The U.S. Health and Human Services announced Thursday it has awarded $33 million to support healthcare reform efforts in Maine over the next three-and-a-half years.

The grant is part of a $300 million round of awards to six states that are working to improve the quality and lower health care costs through new payment models and other reforms. Along with Maine, the other states to receive awards are Arkansas, Massachusetts, Minnesota, Oregon and Vermont.

The six states will use funds to test multi-payer payment-and-service delivery models. These include ways of paying for care that rewards medical providers when they keep patients healthy and out of hospitals as opposed to the existing model in which medical providers make most of their profits from procedures and hospitalizations.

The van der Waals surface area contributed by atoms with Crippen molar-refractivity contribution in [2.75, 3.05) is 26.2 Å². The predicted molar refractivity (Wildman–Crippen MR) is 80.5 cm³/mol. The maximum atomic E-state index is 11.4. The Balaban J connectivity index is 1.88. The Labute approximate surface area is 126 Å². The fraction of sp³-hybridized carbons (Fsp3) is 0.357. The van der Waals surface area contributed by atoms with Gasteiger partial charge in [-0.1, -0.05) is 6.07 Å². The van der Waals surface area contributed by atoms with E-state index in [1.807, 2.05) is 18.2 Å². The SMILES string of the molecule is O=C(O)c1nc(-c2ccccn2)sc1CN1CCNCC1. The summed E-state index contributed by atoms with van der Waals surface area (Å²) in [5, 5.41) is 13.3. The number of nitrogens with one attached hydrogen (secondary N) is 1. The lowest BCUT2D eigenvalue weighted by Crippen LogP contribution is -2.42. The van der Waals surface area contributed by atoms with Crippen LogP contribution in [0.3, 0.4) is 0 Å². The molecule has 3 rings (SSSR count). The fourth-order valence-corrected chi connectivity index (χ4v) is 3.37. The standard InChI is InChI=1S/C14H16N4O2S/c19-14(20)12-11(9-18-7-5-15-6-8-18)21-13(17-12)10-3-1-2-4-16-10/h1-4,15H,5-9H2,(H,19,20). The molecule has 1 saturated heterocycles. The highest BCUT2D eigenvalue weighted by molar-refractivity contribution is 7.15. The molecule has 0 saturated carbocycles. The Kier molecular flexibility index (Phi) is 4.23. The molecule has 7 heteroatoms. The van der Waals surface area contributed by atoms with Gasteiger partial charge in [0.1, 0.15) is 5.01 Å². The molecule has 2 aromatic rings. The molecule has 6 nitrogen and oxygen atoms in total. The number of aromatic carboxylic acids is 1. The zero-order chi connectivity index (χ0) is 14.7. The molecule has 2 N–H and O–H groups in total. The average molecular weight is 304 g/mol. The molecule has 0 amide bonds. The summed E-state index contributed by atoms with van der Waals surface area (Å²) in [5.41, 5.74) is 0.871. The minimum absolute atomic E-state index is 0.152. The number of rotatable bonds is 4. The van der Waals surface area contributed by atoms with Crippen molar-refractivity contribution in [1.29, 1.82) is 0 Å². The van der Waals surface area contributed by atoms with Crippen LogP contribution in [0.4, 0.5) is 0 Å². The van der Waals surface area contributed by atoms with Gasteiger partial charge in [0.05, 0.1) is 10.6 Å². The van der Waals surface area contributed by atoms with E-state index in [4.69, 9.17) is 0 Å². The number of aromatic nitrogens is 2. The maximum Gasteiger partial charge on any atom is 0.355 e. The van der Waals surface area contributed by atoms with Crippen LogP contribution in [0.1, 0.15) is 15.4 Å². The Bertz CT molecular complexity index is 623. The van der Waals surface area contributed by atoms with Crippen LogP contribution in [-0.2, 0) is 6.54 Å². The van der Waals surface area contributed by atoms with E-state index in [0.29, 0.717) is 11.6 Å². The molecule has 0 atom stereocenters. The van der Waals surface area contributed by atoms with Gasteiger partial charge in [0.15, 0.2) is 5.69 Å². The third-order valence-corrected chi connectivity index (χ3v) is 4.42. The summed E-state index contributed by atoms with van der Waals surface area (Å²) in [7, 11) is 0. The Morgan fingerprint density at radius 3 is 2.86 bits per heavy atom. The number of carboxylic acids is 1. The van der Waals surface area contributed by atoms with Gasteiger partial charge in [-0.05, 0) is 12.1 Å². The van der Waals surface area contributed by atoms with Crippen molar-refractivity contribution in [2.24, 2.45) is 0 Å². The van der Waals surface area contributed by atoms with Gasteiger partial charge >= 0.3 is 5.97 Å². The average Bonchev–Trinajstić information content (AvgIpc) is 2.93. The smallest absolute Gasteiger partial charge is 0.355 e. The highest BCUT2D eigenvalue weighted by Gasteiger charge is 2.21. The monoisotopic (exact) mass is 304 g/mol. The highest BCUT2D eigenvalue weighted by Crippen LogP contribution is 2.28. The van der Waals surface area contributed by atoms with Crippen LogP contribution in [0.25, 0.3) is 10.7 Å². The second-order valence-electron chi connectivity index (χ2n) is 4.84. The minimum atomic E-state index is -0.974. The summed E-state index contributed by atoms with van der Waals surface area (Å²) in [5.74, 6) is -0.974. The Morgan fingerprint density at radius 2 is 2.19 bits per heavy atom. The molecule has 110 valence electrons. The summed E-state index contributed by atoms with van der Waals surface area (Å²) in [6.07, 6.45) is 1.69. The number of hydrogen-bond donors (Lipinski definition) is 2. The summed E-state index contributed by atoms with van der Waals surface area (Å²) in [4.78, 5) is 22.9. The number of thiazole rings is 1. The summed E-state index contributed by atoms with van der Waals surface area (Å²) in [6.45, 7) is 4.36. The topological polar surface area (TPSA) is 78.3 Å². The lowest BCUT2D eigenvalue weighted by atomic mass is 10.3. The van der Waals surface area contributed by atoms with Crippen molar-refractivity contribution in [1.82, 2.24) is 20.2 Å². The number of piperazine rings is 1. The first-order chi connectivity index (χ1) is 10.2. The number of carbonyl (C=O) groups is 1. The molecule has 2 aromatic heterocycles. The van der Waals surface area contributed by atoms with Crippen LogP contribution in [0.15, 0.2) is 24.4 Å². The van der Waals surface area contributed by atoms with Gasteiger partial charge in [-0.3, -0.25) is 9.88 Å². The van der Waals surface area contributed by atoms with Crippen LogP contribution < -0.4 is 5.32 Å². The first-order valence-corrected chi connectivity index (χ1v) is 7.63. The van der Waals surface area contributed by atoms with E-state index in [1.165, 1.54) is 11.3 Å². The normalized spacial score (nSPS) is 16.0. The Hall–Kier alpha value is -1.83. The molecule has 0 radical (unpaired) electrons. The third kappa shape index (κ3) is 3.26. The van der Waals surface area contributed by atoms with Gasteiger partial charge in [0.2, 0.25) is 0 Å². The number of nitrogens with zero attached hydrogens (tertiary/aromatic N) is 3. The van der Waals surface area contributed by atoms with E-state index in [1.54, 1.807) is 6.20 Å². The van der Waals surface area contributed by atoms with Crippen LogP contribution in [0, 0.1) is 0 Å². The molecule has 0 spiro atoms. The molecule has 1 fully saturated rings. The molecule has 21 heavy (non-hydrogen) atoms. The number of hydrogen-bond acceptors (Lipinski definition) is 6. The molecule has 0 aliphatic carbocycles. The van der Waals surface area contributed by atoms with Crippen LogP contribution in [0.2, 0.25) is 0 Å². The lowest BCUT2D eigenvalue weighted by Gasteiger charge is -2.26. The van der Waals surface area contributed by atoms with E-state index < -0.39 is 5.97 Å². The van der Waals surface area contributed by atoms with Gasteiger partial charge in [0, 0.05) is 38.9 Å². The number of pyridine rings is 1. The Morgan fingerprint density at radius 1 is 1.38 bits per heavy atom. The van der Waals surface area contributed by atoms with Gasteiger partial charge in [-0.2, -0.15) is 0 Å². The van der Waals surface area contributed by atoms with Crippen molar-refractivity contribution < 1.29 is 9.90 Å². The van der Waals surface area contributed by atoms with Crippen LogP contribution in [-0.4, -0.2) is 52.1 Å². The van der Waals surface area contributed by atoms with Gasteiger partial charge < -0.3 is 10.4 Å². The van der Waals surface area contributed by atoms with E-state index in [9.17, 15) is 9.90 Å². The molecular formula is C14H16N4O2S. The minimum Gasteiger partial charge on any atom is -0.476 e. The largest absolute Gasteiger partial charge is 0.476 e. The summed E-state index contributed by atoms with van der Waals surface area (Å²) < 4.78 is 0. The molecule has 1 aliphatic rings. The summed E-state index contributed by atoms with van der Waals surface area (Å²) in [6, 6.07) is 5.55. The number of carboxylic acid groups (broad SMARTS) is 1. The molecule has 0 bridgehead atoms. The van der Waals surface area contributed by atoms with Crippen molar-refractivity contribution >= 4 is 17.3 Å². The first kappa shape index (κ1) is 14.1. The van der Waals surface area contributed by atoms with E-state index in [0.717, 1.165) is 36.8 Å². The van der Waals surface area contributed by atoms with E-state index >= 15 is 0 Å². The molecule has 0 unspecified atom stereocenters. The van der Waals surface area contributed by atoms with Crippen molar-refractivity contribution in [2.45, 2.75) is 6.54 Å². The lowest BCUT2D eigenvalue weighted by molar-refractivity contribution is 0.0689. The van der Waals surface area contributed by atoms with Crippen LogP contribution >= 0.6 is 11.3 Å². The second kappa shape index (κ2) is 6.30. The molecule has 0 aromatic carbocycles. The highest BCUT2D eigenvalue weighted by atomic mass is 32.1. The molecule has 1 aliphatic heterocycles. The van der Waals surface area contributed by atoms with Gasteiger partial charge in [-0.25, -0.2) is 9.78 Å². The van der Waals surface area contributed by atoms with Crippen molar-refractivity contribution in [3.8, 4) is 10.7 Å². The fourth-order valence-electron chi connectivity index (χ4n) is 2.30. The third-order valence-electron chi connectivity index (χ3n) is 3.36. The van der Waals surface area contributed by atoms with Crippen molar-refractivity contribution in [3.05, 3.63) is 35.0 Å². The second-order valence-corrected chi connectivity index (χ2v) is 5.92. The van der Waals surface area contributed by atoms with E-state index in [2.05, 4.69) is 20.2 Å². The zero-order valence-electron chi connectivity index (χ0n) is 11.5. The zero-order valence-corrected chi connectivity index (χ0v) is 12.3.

Models being tested in Maine include accountable care organizations that set quality standards and publicly report how well they meet them and enhanced primary care, which includes financial incentives to keep patients from needing expensive tests and procedures.

The federal grant will allow Maine organizations to continue developing the models and to measure their effectiveness. Future grants will depend on the performance of the efforts.